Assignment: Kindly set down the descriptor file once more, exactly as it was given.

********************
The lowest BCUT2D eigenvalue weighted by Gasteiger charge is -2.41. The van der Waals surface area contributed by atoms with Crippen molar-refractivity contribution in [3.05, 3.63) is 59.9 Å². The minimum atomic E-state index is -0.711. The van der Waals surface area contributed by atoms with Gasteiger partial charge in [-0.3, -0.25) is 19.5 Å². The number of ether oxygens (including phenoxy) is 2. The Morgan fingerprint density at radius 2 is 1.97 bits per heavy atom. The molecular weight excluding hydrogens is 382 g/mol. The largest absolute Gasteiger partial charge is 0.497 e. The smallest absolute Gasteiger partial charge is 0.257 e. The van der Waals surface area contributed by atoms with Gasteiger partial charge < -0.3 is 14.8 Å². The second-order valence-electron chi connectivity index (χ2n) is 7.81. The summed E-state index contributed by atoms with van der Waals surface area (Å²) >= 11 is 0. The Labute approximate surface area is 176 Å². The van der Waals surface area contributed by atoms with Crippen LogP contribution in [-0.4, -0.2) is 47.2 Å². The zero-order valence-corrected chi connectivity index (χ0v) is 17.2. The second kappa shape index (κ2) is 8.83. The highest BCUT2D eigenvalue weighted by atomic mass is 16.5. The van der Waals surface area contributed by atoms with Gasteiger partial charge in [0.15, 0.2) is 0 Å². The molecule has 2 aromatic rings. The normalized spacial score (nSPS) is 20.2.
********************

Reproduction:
The lowest BCUT2D eigenvalue weighted by Gasteiger charge is -2.41. The van der Waals surface area contributed by atoms with Crippen molar-refractivity contribution in [3.05, 3.63) is 59.9 Å². The minimum atomic E-state index is -0.711. The van der Waals surface area contributed by atoms with Gasteiger partial charge in [-0.3, -0.25) is 19.5 Å². The number of ether oxygens (including phenoxy) is 2. The Morgan fingerprint density at radius 2 is 1.97 bits per heavy atom. The molecular weight excluding hydrogens is 382 g/mol. The largest absolute Gasteiger partial charge is 0.497 e. The smallest absolute Gasteiger partial charge is 0.257 e. The van der Waals surface area contributed by atoms with Gasteiger partial charge < -0.3 is 14.8 Å². The second-order valence-electron chi connectivity index (χ2n) is 7.81. The summed E-state index contributed by atoms with van der Waals surface area (Å²) >= 11 is 0. The Labute approximate surface area is 176 Å². The van der Waals surface area contributed by atoms with Crippen LogP contribution in [-0.4, -0.2) is 47.2 Å². The zero-order valence-corrected chi connectivity index (χ0v) is 17.2. The second kappa shape index (κ2) is 8.83. The highest BCUT2D eigenvalue weighted by atomic mass is 16.5. The van der Waals surface area contributed by atoms with Gasteiger partial charge in [0.15, 0.2) is 0 Å². The molecule has 2 aromatic rings. The normalized spacial score (nSPS) is 20.2.